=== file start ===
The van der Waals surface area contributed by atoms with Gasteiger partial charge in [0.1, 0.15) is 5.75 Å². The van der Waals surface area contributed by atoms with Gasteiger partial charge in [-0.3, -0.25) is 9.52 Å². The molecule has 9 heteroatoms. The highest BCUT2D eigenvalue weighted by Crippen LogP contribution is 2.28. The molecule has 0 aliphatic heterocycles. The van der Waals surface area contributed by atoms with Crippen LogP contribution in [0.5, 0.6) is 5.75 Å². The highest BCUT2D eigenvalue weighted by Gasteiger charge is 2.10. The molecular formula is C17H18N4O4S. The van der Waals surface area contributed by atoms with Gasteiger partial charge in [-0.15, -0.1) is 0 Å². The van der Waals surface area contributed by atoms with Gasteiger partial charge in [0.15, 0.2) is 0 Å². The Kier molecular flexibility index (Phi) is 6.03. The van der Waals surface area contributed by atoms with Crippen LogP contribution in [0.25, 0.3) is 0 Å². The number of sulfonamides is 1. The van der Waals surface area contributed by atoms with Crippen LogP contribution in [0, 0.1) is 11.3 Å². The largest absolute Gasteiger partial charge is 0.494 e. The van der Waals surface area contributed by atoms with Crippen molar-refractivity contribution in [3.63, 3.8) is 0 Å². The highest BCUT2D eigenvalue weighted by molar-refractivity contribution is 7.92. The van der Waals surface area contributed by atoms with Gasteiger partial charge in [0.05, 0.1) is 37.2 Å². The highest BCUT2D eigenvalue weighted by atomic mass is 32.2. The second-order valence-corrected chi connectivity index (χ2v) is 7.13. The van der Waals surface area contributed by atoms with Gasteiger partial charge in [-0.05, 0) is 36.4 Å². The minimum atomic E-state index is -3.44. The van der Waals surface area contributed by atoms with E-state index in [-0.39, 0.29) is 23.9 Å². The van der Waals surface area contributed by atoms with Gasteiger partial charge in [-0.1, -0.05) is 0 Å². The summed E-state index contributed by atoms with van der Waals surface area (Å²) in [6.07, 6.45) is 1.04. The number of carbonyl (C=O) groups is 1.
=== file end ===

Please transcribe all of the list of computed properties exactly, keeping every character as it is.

The van der Waals surface area contributed by atoms with Gasteiger partial charge in [0.1, 0.15) is 5.75 Å². The van der Waals surface area contributed by atoms with Gasteiger partial charge in [-0.3, -0.25) is 9.52 Å². The molecule has 9 heteroatoms. The highest BCUT2D eigenvalue weighted by Crippen LogP contribution is 2.28. The molecule has 0 aliphatic heterocycles. The van der Waals surface area contributed by atoms with Crippen LogP contribution in [0.5, 0.6) is 5.75 Å². The highest BCUT2D eigenvalue weighted by Gasteiger charge is 2.10. The molecular formula is C17H18N4O4S. The van der Waals surface area contributed by atoms with Gasteiger partial charge in [-0.15, -0.1) is 0 Å². The van der Waals surface area contributed by atoms with Gasteiger partial charge in [0.15, 0.2) is 0 Å². The Kier molecular flexibility index (Phi) is 6.03. The van der Waals surface area contributed by atoms with Crippen LogP contribution in [0.25, 0.3) is 0 Å². The number of sulfonamides is 1. The van der Waals surface area contributed by atoms with Crippen LogP contribution in [0, 0.1) is 11.3 Å². The largest absolute Gasteiger partial charge is 0.494 e. The van der Waals surface area contributed by atoms with Crippen molar-refractivity contribution in [3.63, 3.8) is 0 Å². The highest BCUT2D eigenvalue weighted by molar-refractivity contribution is 7.92. The van der Waals surface area contributed by atoms with Gasteiger partial charge in [0.05, 0.1) is 37.2 Å². The highest BCUT2D eigenvalue weighted by atomic mass is 32.2. The second-order valence-corrected chi connectivity index (χ2v) is 7.13. The van der Waals surface area contributed by atoms with Gasteiger partial charge in [-0.05, 0) is 36.4 Å². The minimum atomic E-state index is -3.44. The van der Waals surface area contributed by atoms with E-state index in [-0.39, 0.29) is 23.9 Å². The van der Waals surface area contributed by atoms with Gasteiger partial charge in [-0.1, -0.05) is 0 Å². The summed E-state index contributed by atoms with van der Waals surface area (Å²) in [6.07, 6.45) is 1.04. The number of carbonyl (C=O) groups is 1.